Soledad is quick to point out her own biases, too. “I have a ton,” she admits. For one, “I have a bias for people who are like me,” a tendency that became clear when she was hiring for her media company. However, once she identified her bias, largely through conversation with her husband, Soledad sought out a way to counterbalance it. How? By building a hiring team to generate fairer conversations around each candidate.

Soledad also warns of the dangers of confirmation bias, where people consciously or unconsciously seek out or interpret information in a way that affirms their own beliefs. Especially in this digital age, she says, “We can completely self-select what kind of information and content we want.” That’s great for staying within comfort zones, but not so great when trying to search for a more objective truth.

Confirmation bias often manifests itself online, where partisan news sources and social media algorithms can keep people in an echo chamber. But it also comes into play during in-person interactions. “We want to be embraced by people,” Soledad says, which means we tend to favor and surround ourselves with others who support our personal views.

“If you were in a room where I paid half the people to nod and clap as you spoke, and the other half to scowl at you, I guarantee you would prefer the side that was giving you positive feedback,” she explains. “Even if I asked you why you liked them more, you might not consciously be able to articulate it—but it would be because they sent you signals that they agreed with you.”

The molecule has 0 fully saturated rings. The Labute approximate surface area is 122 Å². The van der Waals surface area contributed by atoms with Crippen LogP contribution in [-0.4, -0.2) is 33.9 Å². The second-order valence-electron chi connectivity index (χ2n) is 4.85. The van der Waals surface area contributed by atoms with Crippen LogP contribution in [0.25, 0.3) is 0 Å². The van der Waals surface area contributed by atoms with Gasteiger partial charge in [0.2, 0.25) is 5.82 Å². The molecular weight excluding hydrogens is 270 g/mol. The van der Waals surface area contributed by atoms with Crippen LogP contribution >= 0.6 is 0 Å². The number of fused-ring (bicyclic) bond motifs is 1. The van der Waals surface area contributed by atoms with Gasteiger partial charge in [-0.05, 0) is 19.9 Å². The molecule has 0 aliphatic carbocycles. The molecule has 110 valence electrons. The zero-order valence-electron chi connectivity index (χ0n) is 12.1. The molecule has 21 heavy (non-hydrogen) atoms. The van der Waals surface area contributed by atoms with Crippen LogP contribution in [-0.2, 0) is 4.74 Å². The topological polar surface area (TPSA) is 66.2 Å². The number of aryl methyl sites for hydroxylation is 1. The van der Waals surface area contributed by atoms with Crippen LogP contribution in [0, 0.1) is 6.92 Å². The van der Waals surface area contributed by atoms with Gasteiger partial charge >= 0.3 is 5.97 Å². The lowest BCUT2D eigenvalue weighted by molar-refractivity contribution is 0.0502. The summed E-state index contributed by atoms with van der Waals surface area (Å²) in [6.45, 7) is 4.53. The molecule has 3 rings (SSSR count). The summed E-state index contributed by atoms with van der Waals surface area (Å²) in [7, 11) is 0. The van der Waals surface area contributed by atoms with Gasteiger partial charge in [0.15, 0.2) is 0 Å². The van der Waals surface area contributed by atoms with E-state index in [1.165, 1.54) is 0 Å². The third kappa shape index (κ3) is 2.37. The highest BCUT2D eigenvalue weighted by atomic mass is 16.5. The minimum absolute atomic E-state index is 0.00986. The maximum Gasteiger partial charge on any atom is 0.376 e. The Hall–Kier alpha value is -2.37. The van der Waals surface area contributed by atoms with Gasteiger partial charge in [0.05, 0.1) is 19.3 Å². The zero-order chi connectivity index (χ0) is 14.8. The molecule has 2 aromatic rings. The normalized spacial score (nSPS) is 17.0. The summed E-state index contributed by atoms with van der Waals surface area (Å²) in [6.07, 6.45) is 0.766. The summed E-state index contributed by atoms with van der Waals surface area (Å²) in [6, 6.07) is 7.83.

In other words, it’s easy to fall victim to biases without realizing it. But that doesn’t let anyone off the hook. Instead, it increases our responsibility to reflect on our own views. To search for our implicit biases, acknowledge them, and find ways to move past them. Even if it gets a little awkward.

1/3 Soledad O'Brien welcomes a student presenter before taking the stage at EF’s 2019 Global Leadership Summit on the Power of Communication.

2/3 Soledad O’Brien presents at EF’s 2019 Global Leadership Summit on the Power of Communication.

3/3 Soledad O’Brien presents at EF’s 2019 Global Leadership Summit on the Power of Communication.

1/3 Soledad O'Brien welcomes a student presenter before taking the stage at EF’s 2019 Global Leadership Summit on the Power of Communication.

2/3 Soledad O’Brien presents at EF’s 2019 Global Leadership Summit on the Power of Communication.

3/3 Soledad O’Brien presents at EF’s 2019 Global Leadership Summit on the Power of Communication.

Seek out the stories that aren’t being told

Once we discover our own biases, then what? Our beliefs can only expand to fit what we know—or think we know—based on our preconceived notions. So to broaden those beliefs, we need to expand the information we take in.